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WASHINGTON/FRANKFURT (Reuters) - European Central Bank policymakers are increasingly leaning toward rewarding banks for lending to households and businesses but are mostly skeptical about giving lenders a reprieve from a charge on their idle cash, four sources told Reuters.

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FILE PHOTO: Reflection of the sign of the European central Bank (ECB) is seen ahead of the news conference on the outcome of the Governing Council meeting, at the ECB headquarters in Frankfurt, Germany, March 7, 2019. REUTERS/Kai Pfaffenbach/File Photo

The sources said rate-setters, who met in Frankfurt on Wednesday, were now open to offering a zero or even negative interest rate to banks that pass through into the economy the cash they borrow under the ECB’s third Targeted Long-Term Refinancing Operation (TLTRO III), due to start in September.

ECB President Mario Draghi said on Wednesday that policymakers did not discuss the terms of the upcoming TLTRO at their meeting and would decide on the matter when they have more information about the state of the economy and bank lending, flagging the bank’s June gathering as a possible date.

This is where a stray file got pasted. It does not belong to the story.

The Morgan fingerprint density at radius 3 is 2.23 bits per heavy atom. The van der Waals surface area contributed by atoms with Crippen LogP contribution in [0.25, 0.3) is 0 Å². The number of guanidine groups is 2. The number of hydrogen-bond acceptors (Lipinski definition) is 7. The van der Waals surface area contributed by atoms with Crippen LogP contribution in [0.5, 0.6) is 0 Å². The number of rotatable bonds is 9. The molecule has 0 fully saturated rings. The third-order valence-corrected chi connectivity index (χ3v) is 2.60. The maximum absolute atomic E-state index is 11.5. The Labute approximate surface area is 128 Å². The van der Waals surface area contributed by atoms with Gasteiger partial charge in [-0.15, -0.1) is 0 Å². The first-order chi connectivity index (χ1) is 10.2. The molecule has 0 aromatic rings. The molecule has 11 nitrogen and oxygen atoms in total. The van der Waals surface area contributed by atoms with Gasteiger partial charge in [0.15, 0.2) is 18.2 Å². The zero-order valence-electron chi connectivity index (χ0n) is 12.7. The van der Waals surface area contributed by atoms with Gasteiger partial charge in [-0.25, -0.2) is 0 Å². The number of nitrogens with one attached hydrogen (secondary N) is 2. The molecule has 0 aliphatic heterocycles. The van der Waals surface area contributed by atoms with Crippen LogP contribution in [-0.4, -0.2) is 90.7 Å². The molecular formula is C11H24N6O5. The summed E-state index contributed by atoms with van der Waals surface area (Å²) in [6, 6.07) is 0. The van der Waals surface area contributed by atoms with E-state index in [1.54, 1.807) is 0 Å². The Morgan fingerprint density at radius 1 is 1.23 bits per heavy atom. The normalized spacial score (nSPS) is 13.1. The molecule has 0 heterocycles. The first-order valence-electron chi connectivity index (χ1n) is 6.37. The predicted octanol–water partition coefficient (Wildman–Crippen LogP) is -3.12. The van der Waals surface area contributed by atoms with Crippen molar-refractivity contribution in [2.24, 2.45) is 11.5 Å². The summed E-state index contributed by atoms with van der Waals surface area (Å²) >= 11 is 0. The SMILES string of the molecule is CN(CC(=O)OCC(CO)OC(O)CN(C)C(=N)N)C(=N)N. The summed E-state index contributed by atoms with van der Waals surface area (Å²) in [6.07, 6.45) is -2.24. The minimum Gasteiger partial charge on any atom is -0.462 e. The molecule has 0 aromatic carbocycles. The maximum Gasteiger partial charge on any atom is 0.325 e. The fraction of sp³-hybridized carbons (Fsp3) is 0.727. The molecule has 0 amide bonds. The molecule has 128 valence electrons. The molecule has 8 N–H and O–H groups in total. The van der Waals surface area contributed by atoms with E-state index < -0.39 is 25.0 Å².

With the growth outlook fading faster than feared, even hawkish policymakers have given up pricing the loans at the private market rate. Some are even discussing offering the TLTROs at minus 0.4 percent, which is currently the ECB’s deposit rate, the sources said.

Draghi also said policymakers were considering the need to mitigate the impact of the ECB’s negative deposit rate on lenders’ profits, a coded reference to a tiered system where some excess reserves are exempted from that charge.

But this option, which is being studied by the ECB’s staff and has already been adopted by countries such as...

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